One of the many legal stand-offs between the United States and Chinese networking giant Huawei has been resolved.
The US government has decided to return Huawei telecoms equipment it had seized back in 2017 in Alaska on suspicion of violations of export controls, after the kit was being returned to China following a lab test in California.
When the kit was seized, Huawei had sued both the Commerce Department and other US government agencies.
That seizure took place well before the executive order issued by President Donald Trump in mid May, that declared a national security emergency against Chinese firms.
And almost immediately after the President’s executive order, the US Commerce Department added Huawei and 70 affiliates to its so-called Entity List, which banned them from buying parts and components from US companies without US government approval.
That decision made it difficult, if not impossible, for Huawei, to sell some products because of its reliance on US suppliers for essential silicon and other components.
But now Huawei has dropped a lawsuit against the US government after Washington released the telecommunications equipment it had seized, Reuters cited a court filing on Monday.
According to Huawei, the US government had returned the seized equipment in August after confirming no export license was required.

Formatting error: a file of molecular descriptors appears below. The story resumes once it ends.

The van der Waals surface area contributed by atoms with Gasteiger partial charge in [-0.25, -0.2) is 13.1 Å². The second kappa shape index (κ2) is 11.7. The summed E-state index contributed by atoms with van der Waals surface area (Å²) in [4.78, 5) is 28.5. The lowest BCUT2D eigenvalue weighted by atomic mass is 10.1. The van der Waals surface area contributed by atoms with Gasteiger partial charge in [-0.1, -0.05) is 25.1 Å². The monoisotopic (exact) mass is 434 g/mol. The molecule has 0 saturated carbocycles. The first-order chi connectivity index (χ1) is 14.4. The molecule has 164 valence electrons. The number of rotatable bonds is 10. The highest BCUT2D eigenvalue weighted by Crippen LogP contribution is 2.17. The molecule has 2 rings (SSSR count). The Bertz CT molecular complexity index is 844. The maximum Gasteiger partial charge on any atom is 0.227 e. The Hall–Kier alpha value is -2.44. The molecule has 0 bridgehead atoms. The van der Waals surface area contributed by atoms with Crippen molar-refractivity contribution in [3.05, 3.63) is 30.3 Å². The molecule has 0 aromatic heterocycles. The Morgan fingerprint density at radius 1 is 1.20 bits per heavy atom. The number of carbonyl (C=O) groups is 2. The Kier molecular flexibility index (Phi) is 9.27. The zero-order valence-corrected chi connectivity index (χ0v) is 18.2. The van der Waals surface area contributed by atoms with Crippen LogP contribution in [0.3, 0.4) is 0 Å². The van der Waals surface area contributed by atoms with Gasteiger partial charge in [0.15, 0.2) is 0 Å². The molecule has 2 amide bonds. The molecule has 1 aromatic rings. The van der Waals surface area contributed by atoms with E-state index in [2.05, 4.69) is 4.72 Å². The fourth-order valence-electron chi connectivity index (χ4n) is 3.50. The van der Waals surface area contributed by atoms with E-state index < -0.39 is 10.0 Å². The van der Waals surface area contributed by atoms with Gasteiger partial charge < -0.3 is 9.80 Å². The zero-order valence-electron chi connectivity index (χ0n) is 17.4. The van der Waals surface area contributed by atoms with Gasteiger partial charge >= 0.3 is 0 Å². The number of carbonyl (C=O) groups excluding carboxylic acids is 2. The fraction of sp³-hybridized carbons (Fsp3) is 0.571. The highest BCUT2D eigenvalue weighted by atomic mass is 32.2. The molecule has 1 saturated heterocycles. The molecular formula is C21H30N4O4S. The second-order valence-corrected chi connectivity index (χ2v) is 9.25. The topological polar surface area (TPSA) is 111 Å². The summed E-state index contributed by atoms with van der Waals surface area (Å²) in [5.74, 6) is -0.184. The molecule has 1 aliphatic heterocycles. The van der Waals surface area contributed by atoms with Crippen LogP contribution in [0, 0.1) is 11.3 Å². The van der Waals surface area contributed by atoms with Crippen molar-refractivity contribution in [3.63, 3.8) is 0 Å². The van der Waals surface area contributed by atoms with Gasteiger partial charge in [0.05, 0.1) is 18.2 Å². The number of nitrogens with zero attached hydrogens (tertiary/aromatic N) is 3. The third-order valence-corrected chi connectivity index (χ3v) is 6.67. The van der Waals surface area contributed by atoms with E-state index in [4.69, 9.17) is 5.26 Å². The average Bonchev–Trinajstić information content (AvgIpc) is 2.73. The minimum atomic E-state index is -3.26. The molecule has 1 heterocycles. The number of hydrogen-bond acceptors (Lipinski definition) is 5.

The Chinese firm therefore decided to drop the lawsuit.
Huawei is said to be disappointed that the US government refused to provide a full explanation of what Huawei calls “arbitrary and unlawful” detention of the equipment for two years.
The ending of this particular legal action does not end matters, as Huawei is at the centre of a trade war between the United States and China.
There are also other legal actions in play at the moment, not least because Huawei’s CFO Meng Wanzhou was arrested in early December by Canadian authorities.
Both her and the Chinese firm deny US indictments that they broke internationals sanctions against Iran and carried out bank and wire fraud.
Essentially, the United States is accusing both Wanzhou and Huawei of conspiring to defraud HSBC and other banks by misrepresenting Huawei’s relationship with Skycom Tech Co Ltd, an alleged front company that operated in Iran.
Huawei has always said that Skycom was a local business partner, but the US believes it was an unofficial subsidiary used to conceal Huawei’s business in Iran.
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